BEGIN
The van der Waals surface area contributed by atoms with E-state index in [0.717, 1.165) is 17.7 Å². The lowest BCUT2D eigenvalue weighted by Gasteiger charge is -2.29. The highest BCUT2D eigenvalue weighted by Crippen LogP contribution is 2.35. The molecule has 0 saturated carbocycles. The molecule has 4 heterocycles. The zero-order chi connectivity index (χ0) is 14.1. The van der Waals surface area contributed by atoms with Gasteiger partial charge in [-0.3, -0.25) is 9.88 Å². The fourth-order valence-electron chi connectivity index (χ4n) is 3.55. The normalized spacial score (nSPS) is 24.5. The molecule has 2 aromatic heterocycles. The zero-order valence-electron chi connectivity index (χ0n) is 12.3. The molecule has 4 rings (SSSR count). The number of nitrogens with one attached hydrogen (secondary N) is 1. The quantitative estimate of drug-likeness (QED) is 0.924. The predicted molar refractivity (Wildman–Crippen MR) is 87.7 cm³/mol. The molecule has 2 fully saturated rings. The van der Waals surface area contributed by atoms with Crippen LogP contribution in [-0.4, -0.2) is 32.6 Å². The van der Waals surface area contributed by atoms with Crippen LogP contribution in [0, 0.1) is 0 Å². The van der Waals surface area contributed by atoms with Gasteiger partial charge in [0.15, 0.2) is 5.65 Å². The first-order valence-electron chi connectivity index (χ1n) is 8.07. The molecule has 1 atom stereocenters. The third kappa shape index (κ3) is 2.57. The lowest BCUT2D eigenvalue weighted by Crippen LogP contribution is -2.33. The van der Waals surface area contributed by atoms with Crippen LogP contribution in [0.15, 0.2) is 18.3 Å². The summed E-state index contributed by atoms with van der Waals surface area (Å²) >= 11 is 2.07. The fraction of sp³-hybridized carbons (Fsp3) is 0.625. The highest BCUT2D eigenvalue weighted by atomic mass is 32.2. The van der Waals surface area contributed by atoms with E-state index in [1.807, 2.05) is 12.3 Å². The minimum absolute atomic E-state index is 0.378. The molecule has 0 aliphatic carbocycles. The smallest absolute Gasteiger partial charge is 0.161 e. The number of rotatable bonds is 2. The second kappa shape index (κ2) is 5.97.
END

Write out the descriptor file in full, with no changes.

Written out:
The van der Waals surface area contributed by atoms with E-state index in [0.717, 1.165) is 17.7 Å². The lowest BCUT2D eigenvalue weighted by Gasteiger charge is -2.29. The highest BCUT2D eigenvalue weighted by Crippen LogP contribution is 2.35. The molecule has 0 saturated carbocycles. The molecule has 4 heterocycles. The zero-order chi connectivity index (χ0) is 14.1. The van der Waals surface area contributed by atoms with Gasteiger partial charge in [-0.3, -0.25) is 9.88 Å². The fourth-order valence-electron chi connectivity index (χ4n) is 3.55. The normalized spacial score (nSPS) is 24.5. The molecule has 2 aromatic heterocycles. The zero-order valence-electron chi connectivity index (χ0n) is 12.3. The molecule has 4 rings (SSSR count). The number of nitrogens with one attached hydrogen (secondary N) is 1. The quantitative estimate of drug-likeness (QED) is 0.924. The predicted molar refractivity (Wildman–Crippen MR) is 87.7 cm³/mol. The molecule has 2 fully saturated rings. The van der Waals surface area contributed by atoms with Crippen LogP contribution in [-0.4, -0.2) is 32.6 Å². The van der Waals surface area contributed by atoms with Crippen LogP contribution in [0, 0.1) is 0 Å². The van der Waals surface area contributed by atoms with Gasteiger partial charge in [0.15, 0.2) is 5.65 Å². The first-order valence-electron chi connectivity index (χ1n) is 8.07. The molecule has 1 atom stereocenters. The third kappa shape index (κ3) is 2.57. The lowest BCUT2D eigenvalue weighted by Crippen LogP contribution is -2.33. The van der Waals surface area contributed by atoms with Crippen LogP contribution in [0.15, 0.2) is 18.3 Å². The summed E-state index contributed by atoms with van der Waals surface area (Å²) >= 11 is 2.07. The fraction of sp³-hybridized carbons (Fsp3) is 0.625. The highest BCUT2D eigenvalue weighted by atomic mass is 32.2. The van der Waals surface area contributed by atoms with E-state index in [1.807, 2.05) is 12.3 Å². The minimum absolute atomic E-state index is 0.378. The molecule has 0 aliphatic carbocycles. The smallest absolute Gasteiger partial charge is 0.161 e. The number of rotatable bonds is 2. The second kappa shape index (κ2) is 5.97.